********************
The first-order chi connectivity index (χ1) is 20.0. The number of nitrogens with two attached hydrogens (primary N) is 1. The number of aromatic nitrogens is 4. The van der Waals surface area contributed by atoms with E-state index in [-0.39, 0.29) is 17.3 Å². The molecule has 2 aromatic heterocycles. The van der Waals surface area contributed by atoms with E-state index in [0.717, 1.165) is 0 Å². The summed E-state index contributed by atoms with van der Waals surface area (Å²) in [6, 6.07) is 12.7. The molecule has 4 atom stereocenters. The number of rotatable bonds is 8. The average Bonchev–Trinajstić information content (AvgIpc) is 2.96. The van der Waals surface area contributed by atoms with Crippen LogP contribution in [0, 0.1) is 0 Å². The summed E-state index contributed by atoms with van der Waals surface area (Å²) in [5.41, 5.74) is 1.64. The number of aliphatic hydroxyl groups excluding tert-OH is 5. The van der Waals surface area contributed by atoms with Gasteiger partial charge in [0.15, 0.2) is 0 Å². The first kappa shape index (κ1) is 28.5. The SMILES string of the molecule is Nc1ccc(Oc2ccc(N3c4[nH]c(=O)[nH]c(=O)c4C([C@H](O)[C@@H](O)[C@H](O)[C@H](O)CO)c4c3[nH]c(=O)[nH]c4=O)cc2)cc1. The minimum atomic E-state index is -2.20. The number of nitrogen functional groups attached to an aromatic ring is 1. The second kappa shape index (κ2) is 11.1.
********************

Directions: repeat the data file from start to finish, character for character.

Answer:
The first-order chi connectivity index (χ1) is 20.0. The number of nitrogens with two attached hydrogens (primary N) is 1. The number of aromatic nitrogens is 4. The van der Waals surface area contributed by atoms with E-state index in [-0.39, 0.29) is 17.3 Å². The molecule has 2 aromatic heterocycles. The van der Waals surface area contributed by atoms with E-state index in [0.717, 1.165) is 0 Å². The summed E-state index contributed by atoms with van der Waals surface area (Å²) in [6, 6.07) is 12.7. The molecule has 4 atom stereocenters. The number of rotatable bonds is 8. The average Bonchev–Trinajstić information content (AvgIpc) is 2.96. The van der Waals surface area contributed by atoms with Crippen LogP contribution in [0, 0.1) is 0 Å². The summed E-state index contributed by atoms with van der Waals surface area (Å²) in [5.41, 5.74) is 1.64. The number of aliphatic hydroxyl groups excluding tert-OH is 5. The van der Waals surface area contributed by atoms with Gasteiger partial charge in [0.15, 0.2) is 0 Å². The first kappa shape index (κ1) is 28.5. The SMILES string of the molecule is Nc1ccc(Oc2ccc(N3c4[nH]c(=O)[nH]c(=O)c4C([C@H](O)[C@@H](O)[C@H](O)[C@H](O)CO)c4c3[nH]c(=O)[nH]c4=O)cc2)cc1. The minimum atomic E-state index is -2.20. The number of nitrogen functional groups attached to an aromatic ring is 1. The second kappa shape index (κ2) is 11.1.